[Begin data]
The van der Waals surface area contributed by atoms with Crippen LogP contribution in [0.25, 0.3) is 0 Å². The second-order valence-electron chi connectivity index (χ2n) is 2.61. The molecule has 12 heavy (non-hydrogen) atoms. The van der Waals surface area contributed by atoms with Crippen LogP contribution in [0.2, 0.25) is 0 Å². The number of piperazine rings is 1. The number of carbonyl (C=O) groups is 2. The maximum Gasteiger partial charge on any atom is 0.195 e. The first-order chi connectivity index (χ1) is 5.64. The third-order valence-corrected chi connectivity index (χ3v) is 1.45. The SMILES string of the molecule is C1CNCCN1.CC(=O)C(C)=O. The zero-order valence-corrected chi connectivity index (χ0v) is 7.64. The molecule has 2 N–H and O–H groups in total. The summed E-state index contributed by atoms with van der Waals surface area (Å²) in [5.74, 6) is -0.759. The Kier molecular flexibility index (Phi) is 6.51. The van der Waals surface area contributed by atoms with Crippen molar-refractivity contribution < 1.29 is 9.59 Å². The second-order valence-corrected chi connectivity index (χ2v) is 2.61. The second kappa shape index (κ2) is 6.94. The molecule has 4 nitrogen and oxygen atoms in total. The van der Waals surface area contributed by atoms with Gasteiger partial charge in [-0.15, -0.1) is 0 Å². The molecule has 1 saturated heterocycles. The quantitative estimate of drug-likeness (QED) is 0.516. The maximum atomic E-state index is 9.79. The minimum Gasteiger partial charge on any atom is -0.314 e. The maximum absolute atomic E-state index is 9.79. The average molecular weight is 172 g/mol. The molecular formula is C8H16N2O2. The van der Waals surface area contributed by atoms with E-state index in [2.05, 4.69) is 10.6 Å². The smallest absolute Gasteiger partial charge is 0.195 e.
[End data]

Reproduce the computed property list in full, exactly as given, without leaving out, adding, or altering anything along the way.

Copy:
The van der Waals surface area contributed by atoms with Crippen LogP contribution in [0.25, 0.3) is 0 Å². The second-order valence-electron chi connectivity index (χ2n) is 2.61. The molecule has 12 heavy (non-hydrogen) atoms. The van der Waals surface area contributed by atoms with Crippen LogP contribution in [0.2, 0.25) is 0 Å². The number of piperazine rings is 1. The number of carbonyl (C=O) groups is 2. The maximum Gasteiger partial charge on any atom is 0.195 e. The first-order chi connectivity index (χ1) is 5.64. The third-order valence-corrected chi connectivity index (χ3v) is 1.45. The SMILES string of the molecule is C1CNCCN1.CC(=O)C(C)=O. The zero-order valence-corrected chi connectivity index (χ0v) is 7.64. The molecule has 2 N–H and O–H groups in total. The summed E-state index contributed by atoms with van der Waals surface area (Å²) in [5.74, 6) is -0.759. The Kier molecular flexibility index (Phi) is 6.51. The van der Waals surface area contributed by atoms with Crippen molar-refractivity contribution < 1.29 is 9.59 Å². The second-order valence-corrected chi connectivity index (χ2v) is 2.61. The second kappa shape index (κ2) is 6.94. The molecule has 4 nitrogen and oxygen atoms in total. The van der Waals surface area contributed by atoms with Gasteiger partial charge in [-0.15, -0.1) is 0 Å². The molecule has 1 saturated heterocycles. The quantitative estimate of drug-likeness (QED) is 0.516. The maximum atomic E-state index is 9.79. The minimum Gasteiger partial charge on any atom is -0.314 e. The maximum absolute atomic E-state index is 9.79. The average molecular weight is 172 g/mol. The molecular formula is C8H16N2O2. The van der Waals surface area contributed by atoms with E-state index in [2.05, 4.69) is 10.6 Å². The smallest absolute Gasteiger partial charge is 0.195 e.